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The Cryosphere An interactive open-access journal of the European Geosciences Union
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Volume 14, issue 6
The Cryosphere, 14, 2029–2052, 2020
https://doi.org/10.5194/tc-14-2029-2020
© Author(s) 2020. This work is distributed under
the Creative Commons Attribution 4.0 License.
The Cryosphere, 14, 2029–2052, 2020
https://doi.org/10.5194/tc-14-2029-2020
© Author(s) 2020. This work is distributed under
the Creative Commons Attribution 4.0 License.

Research article 24 Jun 2020

Research article | 24 Jun 2020

Satellite-retrieved sea ice concentration uncertainty and its effect on modelling wave evolution in marginal ice zones

Takehiko Nose1, Takuji Waseda1, Tsubasa Kodaira1, and Jun Inoue2 Takehiko Nose et al.
  • 1Graduate School of Frontier Sciences, The University of Tokyo, Kashiwa, Chiba, Japan
  • 2National Institute of Polar Research, Tachikawa, Tokyo, Japan

Abstract. Ocean surface waves are known to decay when they interact with sea ice. Wave–ice models implemented in a spectral wave model, e.g. WAVEWATCH III® (WW3), derive the attenuation coefficient based on several different model ice types, i.e. how the model treats sea ice. In the marginal ice zone (MIZ) with sea ice concentration (SIC)  <  1, the wave attenuation is moderated by SIC: we show that subgrid-scale processes relating to the SIC and sea ice type heterogeneity in the wave–ice models are missing and the accuracy of SIC plays an important role in the predictability. Satellite-retrieved SIC data (or a sea ice model that assimilates them) are often used to force wave–ice models, but these data are known to have uncertainty. To study the effect of SIC uncertainty ΔSIC on modelling MIZ waves during the 2018 R/V Mirai observational campaign in the refreezing Chukchi Sea, a WW3 hindcast experiment was conducted using six satellite-retrieved SIC products based on four algorithms applied to SSMIS and AMSR2 data. The results show that ΔSIC can cause considerable wave prediction discrepancies in ice cover. There is evidence that bivariate uncertainty data (model significant wave heights and SIC forcing) are correlated, although off-ice wave growth is more complicated due to the cumulative effect of ΔSIC along an MIZ fetch. The analysis revealed that the effect of ΔSIC can overwhelm the uncertainty arising from the choice of model ice types, i.e. wave–ice interaction parameterisations. Despite the missing subgrid-scale physics relating to the SIC and sea ice type heterogeneity in WW3 wave–ice models – which causes significant modelling uncertainty – this study found that the accuracy of satellite-retrieved SIC used as model forcing is the dominant error source of modelling MIZ waves in the refreezing ocean.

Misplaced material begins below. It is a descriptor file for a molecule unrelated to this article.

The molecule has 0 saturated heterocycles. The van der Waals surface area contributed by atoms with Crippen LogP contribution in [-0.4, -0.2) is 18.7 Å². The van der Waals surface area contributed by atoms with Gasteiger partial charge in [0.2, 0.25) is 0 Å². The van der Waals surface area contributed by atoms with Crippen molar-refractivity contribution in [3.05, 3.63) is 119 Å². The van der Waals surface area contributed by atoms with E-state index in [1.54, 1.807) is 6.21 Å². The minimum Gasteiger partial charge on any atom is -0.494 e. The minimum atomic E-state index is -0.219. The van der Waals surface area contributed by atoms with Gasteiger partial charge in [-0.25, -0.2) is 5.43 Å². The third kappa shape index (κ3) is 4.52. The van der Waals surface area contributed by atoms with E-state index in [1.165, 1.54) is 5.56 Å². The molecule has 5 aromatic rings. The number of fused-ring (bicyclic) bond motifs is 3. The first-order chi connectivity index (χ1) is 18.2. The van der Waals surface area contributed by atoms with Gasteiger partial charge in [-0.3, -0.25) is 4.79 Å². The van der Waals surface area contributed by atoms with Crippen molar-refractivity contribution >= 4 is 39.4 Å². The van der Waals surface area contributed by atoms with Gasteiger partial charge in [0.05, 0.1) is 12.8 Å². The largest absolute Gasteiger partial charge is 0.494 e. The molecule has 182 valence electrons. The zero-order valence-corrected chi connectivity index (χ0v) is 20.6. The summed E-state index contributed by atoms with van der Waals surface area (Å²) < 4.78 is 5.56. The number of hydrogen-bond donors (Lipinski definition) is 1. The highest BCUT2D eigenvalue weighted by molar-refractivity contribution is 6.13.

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Short summary
Accurate wave modelling in and near ice-covered ocean requires true sea ice concentration mapping of the model region. The information derived from satellite instruments has considerable uncertainty depending on retrieval algorithms and sensors. This study shows that the accuracy of satellite-retrieved sea ice concentration estimates is a major error source in wave–ice models. A similar feedback effect of sea ice concentration uncertainty may also apply to modelling lower atmospheric conditions.
Accurate wave modelling in and near ice-covered ocean requires true sea ice concentration...
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